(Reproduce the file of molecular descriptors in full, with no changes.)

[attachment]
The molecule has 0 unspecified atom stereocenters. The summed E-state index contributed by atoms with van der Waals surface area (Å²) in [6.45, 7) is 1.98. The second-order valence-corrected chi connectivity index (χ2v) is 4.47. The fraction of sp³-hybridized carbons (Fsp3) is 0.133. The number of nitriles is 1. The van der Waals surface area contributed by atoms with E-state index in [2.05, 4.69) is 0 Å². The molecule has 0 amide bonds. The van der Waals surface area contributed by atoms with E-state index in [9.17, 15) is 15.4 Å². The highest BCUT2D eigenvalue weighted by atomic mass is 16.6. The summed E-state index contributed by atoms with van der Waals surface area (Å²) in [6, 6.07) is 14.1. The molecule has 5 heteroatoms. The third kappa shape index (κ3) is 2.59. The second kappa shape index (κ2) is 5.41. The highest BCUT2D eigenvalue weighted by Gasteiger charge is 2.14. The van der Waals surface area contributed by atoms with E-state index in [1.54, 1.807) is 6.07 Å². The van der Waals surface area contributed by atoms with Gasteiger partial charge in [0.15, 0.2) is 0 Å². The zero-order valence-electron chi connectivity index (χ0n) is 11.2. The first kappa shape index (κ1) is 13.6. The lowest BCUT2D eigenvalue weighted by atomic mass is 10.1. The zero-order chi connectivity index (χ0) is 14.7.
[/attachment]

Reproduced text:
The molecule has 0 unspecified atom stereocenters. The summed E-state index contributed by atoms with van der Waals surface area (Å²) in [6.45, 7) is 1.98. The second-order valence-corrected chi connectivity index (χ2v) is 4.47. The fraction of sp³-hybridized carbons (Fsp3) is 0.133. The number of nitriles is 1. The van der Waals surface area contributed by atoms with E-state index in [2.05, 4.69) is 0 Å². The molecule has 0 amide bonds. The van der Waals surface area contributed by atoms with E-state index in [9.17, 15) is 15.4 Å². The highest BCUT2D eigenvalue weighted by atomic mass is 16.6. The summed E-state index contributed by atoms with van der Waals surface area (Å²) in [6, 6.07) is 14.1. The molecule has 5 heteroatoms. The third kappa shape index (κ3) is 2.59. The second kappa shape index (κ2) is 5.41. The highest BCUT2D eigenvalue weighted by Gasteiger charge is 2.14. The van der Waals surface area contributed by atoms with E-state index in [1.54, 1.807) is 6.07 Å². The van der Waals surface area contributed by atoms with Gasteiger partial charge in [0.15, 0.2) is 0 Å². The zero-order valence-electron chi connectivity index (χ0n) is 11.2. The first kappa shape index (κ1) is 13.6. The lowest BCUT2D eigenvalue weighted by atomic mass is 10.1. The zero-order chi connectivity index (χ0) is 14.7.